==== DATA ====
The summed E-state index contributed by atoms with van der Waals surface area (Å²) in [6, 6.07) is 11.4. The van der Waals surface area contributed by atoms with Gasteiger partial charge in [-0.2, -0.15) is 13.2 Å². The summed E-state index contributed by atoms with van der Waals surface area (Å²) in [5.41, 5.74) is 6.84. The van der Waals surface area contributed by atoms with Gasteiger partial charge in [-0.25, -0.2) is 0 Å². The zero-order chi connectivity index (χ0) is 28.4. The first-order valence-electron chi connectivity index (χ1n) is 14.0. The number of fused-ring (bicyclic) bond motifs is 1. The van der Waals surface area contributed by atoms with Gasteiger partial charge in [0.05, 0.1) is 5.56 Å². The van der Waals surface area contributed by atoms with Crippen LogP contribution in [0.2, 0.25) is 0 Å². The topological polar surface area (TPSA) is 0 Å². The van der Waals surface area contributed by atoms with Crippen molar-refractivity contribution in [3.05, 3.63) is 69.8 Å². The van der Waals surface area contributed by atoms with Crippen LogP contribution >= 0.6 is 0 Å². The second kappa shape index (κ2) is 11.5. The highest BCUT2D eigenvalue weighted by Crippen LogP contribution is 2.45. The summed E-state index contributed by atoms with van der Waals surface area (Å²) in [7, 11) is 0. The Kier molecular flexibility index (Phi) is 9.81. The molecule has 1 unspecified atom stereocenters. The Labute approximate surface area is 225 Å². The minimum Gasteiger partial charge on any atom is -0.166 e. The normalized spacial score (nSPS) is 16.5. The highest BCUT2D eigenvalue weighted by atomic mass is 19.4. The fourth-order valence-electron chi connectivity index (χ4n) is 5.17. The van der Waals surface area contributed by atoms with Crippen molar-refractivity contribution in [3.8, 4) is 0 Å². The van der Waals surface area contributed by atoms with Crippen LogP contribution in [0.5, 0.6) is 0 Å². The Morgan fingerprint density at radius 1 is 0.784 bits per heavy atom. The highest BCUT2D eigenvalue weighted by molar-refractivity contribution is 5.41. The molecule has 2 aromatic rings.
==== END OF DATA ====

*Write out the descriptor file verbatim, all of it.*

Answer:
The summed E-state index contributed by atoms with van der Waals surface area (Å²) in [6, 6.07) is 11.4. The van der Waals surface area contributed by atoms with Gasteiger partial charge in [-0.2, -0.15) is 13.2 Å². The summed E-state index contributed by atoms with van der Waals surface area (Å²) in [5.41, 5.74) is 6.84. The van der Waals surface area contributed by atoms with Gasteiger partial charge in [-0.25, -0.2) is 0 Å². The zero-order chi connectivity index (χ0) is 28.4. The first-order valence-electron chi connectivity index (χ1n) is 14.0. The number of fused-ring (bicyclic) bond motifs is 1. The van der Waals surface area contributed by atoms with Gasteiger partial charge in [0.05, 0.1) is 5.56 Å². The van der Waals surface area contributed by atoms with Crippen LogP contribution in [0.2, 0.25) is 0 Å². The topological polar surface area (TPSA) is 0 Å². The van der Waals surface area contributed by atoms with Crippen molar-refractivity contribution in [3.05, 3.63) is 69.8 Å². The van der Waals surface area contributed by atoms with Crippen LogP contribution >= 0.6 is 0 Å². The second kappa shape index (κ2) is 11.5. The highest BCUT2D eigenvalue weighted by Crippen LogP contribution is 2.45. The summed E-state index contributed by atoms with van der Waals surface area (Å²) in [7, 11) is 0. The Kier molecular flexibility index (Phi) is 9.81. The molecule has 1 unspecified atom stereocenters. The Labute approximate surface area is 225 Å². The minimum Gasteiger partial charge on any atom is -0.166 e. The normalized spacial score (nSPS) is 16.5. The highest BCUT2D eigenvalue weighted by atomic mass is 19.4. The fourth-order valence-electron chi connectivity index (χ4n) is 5.17. The van der Waals surface area contributed by atoms with Crippen molar-refractivity contribution in [3.8, 4) is 0 Å². The van der Waals surface area contributed by atoms with Crippen LogP contribution in [0.5, 0.6) is 0 Å². The Morgan fingerprint density at radius 1 is 0.784 bits per heavy atom. The highest BCUT2D eigenvalue weighted by molar-refractivity contribution is 5.41. The molecule has 2 aromatic rings.